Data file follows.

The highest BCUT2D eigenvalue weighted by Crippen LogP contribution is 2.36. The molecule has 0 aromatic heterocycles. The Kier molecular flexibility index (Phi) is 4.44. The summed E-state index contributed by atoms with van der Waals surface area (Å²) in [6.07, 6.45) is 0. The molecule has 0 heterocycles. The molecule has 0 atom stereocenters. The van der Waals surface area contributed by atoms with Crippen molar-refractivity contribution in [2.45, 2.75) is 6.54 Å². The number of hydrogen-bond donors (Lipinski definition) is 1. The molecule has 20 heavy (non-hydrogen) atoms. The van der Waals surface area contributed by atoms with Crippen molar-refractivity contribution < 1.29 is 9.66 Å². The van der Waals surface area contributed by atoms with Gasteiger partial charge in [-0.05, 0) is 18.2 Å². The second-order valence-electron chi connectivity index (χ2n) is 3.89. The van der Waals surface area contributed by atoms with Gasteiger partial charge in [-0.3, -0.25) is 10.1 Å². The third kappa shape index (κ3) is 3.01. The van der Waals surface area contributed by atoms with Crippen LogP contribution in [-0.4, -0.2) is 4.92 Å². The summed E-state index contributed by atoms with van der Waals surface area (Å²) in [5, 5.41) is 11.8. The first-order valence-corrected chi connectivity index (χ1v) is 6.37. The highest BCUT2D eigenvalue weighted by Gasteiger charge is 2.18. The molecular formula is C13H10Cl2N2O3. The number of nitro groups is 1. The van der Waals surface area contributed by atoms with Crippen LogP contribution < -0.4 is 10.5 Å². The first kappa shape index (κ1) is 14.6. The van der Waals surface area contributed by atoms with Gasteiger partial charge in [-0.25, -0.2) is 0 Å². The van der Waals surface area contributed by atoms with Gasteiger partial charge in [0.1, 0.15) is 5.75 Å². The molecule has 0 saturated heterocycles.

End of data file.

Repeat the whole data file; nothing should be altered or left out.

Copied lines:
The highest BCUT2D eigenvalue weighted by Crippen LogP contribution is 2.36. The molecule has 0 aromatic heterocycles. The Kier molecular flexibility index (Phi) is 4.44. The summed E-state index contributed by atoms with van der Waals surface area (Å²) in [6.07, 6.45) is 0. The molecule has 0 heterocycles. The molecule has 0 atom stereocenters. The van der Waals surface area contributed by atoms with Crippen molar-refractivity contribution in [2.45, 2.75) is 6.54 Å². The number of hydrogen-bond donors (Lipinski definition) is 1. The molecule has 20 heavy (non-hydrogen) atoms. The van der Waals surface area contributed by atoms with Crippen molar-refractivity contribution < 1.29 is 9.66 Å². The van der Waals surface area contributed by atoms with Gasteiger partial charge in [-0.05, 0) is 18.2 Å². The second-order valence-electron chi connectivity index (χ2n) is 3.89. The van der Waals surface area contributed by atoms with Gasteiger partial charge in [-0.3, -0.25) is 10.1 Å². The third kappa shape index (κ3) is 3.01. The van der Waals surface area contributed by atoms with Crippen LogP contribution in [-0.4, -0.2) is 4.92 Å². The summed E-state index contributed by atoms with van der Waals surface area (Å²) in [5, 5.41) is 11.8. The first-order valence-corrected chi connectivity index (χ1v) is 6.37. The highest BCUT2D eigenvalue weighted by Gasteiger charge is 2.18. The molecular formula is C13H10Cl2N2O3. The number of nitro groups is 1. The van der Waals surface area contributed by atoms with Crippen LogP contribution < -0.4 is 10.5 Å². The first kappa shape index (κ1) is 14.6. The van der Waals surface area contributed by atoms with Gasteiger partial charge in [-0.25, -0.2) is 0 Å². The van der Waals surface area contributed by atoms with Gasteiger partial charge in [0.1, 0.15) is 5.75 Å². The molecule has 0 saturated heterocycles.